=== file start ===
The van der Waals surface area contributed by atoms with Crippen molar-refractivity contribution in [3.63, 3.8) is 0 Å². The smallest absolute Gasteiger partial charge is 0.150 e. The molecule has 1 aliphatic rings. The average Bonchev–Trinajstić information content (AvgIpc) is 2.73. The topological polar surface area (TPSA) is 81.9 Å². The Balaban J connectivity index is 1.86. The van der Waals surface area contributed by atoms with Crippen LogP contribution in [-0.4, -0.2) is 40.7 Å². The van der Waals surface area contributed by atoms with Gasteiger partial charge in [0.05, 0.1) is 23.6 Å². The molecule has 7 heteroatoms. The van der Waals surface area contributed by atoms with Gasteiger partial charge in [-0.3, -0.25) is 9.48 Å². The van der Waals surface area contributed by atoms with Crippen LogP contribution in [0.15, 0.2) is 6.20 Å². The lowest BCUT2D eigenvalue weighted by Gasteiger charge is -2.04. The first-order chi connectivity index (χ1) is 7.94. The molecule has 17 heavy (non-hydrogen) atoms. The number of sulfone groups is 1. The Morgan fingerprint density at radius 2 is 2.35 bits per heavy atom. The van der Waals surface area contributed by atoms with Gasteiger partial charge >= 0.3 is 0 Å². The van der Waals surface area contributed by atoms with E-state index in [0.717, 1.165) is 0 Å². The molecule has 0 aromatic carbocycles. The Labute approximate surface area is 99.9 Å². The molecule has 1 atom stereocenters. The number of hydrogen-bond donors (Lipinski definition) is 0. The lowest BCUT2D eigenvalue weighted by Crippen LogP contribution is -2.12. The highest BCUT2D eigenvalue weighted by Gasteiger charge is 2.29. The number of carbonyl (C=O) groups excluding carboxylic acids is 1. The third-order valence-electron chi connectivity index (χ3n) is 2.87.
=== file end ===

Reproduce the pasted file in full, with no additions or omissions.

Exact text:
The van der Waals surface area contributed by atoms with Crippen molar-refractivity contribution in [3.63, 3.8) is 0 Å². The smallest absolute Gasteiger partial charge is 0.150 e. The molecule has 1 aliphatic rings. The average Bonchev–Trinajstić information content (AvgIpc) is 2.73. The topological polar surface area (TPSA) is 81.9 Å². The Balaban J connectivity index is 1.86. The van der Waals surface area contributed by atoms with Crippen LogP contribution in [-0.4, -0.2) is 40.7 Å². The van der Waals surface area contributed by atoms with Gasteiger partial charge in [0.05, 0.1) is 23.6 Å². The molecule has 7 heteroatoms. The van der Waals surface area contributed by atoms with Gasteiger partial charge in [-0.3, -0.25) is 9.48 Å². The van der Waals surface area contributed by atoms with Crippen LogP contribution in [0.15, 0.2) is 6.20 Å². The lowest BCUT2D eigenvalue weighted by Gasteiger charge is -2.04. The first-order chi connectivity index (χ1) is 7.94. The molecule has 17 heavy (non-hydrogen) atoms. The number of sulfone groups is 1. The Morgan fingerprint density at radius 2 is 2.35 bits per heavy atom. The van der Waals surface area contributed by atoms with Gasteiger partial charge >= 0.3 is 0 Å². The van der Waals surface area contributed by atoms with E-state index in [0.717, 1.165) is 0 Å². The molecule has 0 aromatic carbocycles. The Labute approximate surface area is 99.9 Å². The molecule has 1 atom stereocenters. The number of hydrogen-bond donors (Lipinski definition) is 0. The lowest BCUT2D eigenvalue weighted by Crippen LogP contribution is -2.12. The highest BCUT2D eigenvalue weighted by Gasteiger charge is 2.29. The number of carbonyl (C=O) groups excluding carboxylic acids is 1. The third-order valence-electron chi connectivity index (χ3n) is 2.87.